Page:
Hot diffuse gas — often termed “coronal” gas — is ubiquitous in the Universe. For example, the hot Solar Wind that streams through the Solar System cools through adiabatic expansion. When it reaches a distance of 40 astronomical units (AUs), however, it cools to about 10,000 Kelvins, comparable to the temperature in the local interstellar cloud (or Local Fluff). Further afield, the Solar Neighborhood within around 330 ly (or 100 pc) — in the Local Bubble or Chimney — is thought to be filled primarily with hot, tenuous gas that produces substantial diffuse emission at energies below about 1/4 keV (Snowden et al, 1998). Supernova remnants (SNR) such as Puppis A and the Vela SNR are important sources of hot (shocked) gas, and their subsequent evolution is critical to theoretical models of ISM evolution as dying superbubbles may occupy a large fraction of the Milky Way’s disk.

[In 2011, the European Southern Observatory released some images of a superbubble, Nebula LHA 120-N 44, which is some 325 by 250 light-years wide in the Large Magellanic Cloud — a satellite galaxy of the Milky Way — around the Star Cluster NGC 1929 (ESO photo release.]

Gould’s Belt and Young Stars in the Solar NeighborhoodSome of the youngest stars found in the galactic region that includes the Solar Neighborhood are found around the Local Chimney, where a compression wave some 30 million years ago piled up a molecular cloud of gas around 600 ly (or 200 pc) across. In the 19th century, astronomer Benjamin Gould found that all the bright young stars observed are located out of the plane of the Milky Way, forming a flattened system of 3,000 ly (900 pc) across with a gradient of 18° with the galactic plane. At one outer edge marked by young stars and nebulae of Orion, this so-called Gould’s Belt slips below the plane for 500 ly (150 pc). At the opposite side in the direction of Ophiuchus, Scorpius, and Centaurus, the Belt has a diameter of 150 ly.Gas, dust, young stars, and nebulae are concentrated in several star-forming regions that lie in a ring near the edge of the belt. These regions are known as the Orion Region, the Perseus OB2, Lacerta OB1, and the Scorpius-Centaurus Association. Intense radiation and the violent death of the first generation of stars in Gould’s Belt have pushed most of the gas outwards to the edge of the belt, and supernova shockwaves have triggered the birth of most of the bright stars seen today from the Solar System. Within the Belt is a disk of dimmer, less massive sibling stars of the short-lived, bluish stars of the surrounding ring. (More on the origins of Gould’s Belt and Disk.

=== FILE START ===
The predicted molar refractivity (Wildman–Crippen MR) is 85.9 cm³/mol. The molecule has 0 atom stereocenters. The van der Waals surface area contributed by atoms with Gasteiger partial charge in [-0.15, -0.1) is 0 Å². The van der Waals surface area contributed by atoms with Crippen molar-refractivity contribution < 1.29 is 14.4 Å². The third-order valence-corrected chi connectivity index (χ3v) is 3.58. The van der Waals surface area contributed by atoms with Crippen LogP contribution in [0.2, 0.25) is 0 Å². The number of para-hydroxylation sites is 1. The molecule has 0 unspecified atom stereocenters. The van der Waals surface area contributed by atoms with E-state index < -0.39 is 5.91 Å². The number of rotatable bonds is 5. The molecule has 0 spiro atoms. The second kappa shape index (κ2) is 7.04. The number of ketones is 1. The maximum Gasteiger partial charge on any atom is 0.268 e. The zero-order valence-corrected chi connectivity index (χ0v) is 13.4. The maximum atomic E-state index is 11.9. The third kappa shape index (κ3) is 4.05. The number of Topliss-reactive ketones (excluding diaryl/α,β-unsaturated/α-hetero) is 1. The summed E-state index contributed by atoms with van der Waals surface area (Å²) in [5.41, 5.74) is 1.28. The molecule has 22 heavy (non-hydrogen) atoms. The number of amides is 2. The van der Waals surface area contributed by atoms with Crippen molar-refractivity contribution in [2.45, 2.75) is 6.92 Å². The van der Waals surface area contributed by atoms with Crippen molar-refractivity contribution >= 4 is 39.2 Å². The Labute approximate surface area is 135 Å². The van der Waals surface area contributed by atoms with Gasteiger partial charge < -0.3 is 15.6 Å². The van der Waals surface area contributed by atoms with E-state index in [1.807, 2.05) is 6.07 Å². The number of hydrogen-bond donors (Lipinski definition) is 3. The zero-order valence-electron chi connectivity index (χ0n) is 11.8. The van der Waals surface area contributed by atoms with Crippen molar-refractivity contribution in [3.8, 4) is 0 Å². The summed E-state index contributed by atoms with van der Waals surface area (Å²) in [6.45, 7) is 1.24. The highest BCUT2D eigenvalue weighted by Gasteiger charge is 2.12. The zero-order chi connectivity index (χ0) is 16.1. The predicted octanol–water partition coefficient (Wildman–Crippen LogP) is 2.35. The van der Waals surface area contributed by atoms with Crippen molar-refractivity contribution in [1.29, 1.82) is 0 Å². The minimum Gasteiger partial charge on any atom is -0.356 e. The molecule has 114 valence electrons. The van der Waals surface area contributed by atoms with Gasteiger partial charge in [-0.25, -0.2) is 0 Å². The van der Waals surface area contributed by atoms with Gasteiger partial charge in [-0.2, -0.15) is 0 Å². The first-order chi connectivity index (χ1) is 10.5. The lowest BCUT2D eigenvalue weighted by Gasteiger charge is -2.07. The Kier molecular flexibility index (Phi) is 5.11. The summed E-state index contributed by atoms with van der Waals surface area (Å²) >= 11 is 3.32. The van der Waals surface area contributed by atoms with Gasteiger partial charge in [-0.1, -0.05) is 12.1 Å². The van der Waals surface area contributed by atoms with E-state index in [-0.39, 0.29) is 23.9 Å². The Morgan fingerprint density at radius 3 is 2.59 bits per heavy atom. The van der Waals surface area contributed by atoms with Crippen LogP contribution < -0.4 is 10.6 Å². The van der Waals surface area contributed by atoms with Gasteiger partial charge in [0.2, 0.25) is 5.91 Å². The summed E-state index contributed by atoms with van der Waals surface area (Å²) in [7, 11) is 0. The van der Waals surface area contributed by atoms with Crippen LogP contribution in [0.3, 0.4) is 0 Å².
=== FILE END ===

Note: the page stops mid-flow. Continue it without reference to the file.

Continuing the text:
© AAO/ROE, photo by David Malin
(Used with permission)
Larger labelled image of the Pleiades.Star clusters that were born relatively recently in the galactic region around the Solar Neighborhood (from gas clouds compressed by supernovae associated with the Local Chimney and local superbubbles) include the Pleiades Cluster.
There are three superclusters of young stars located within and around the Solar Neighborhood. Such groups of young stars (several hundred light-years across) were born together, and so they tend to move together for a while before gradually drifting apart. The oldest is a swarm of stars that includes open clusters Hyades and Praesepe, with many stars born around 660 million years ago that are moving in the direction of Constellation Orion. The Sirius Supercluster is around 490 million year old and includes apparently unrelated stars like Sirius, the five stars of the Great Dipper, and Gemma (or Alphecca), which are all moving towards the galactic center.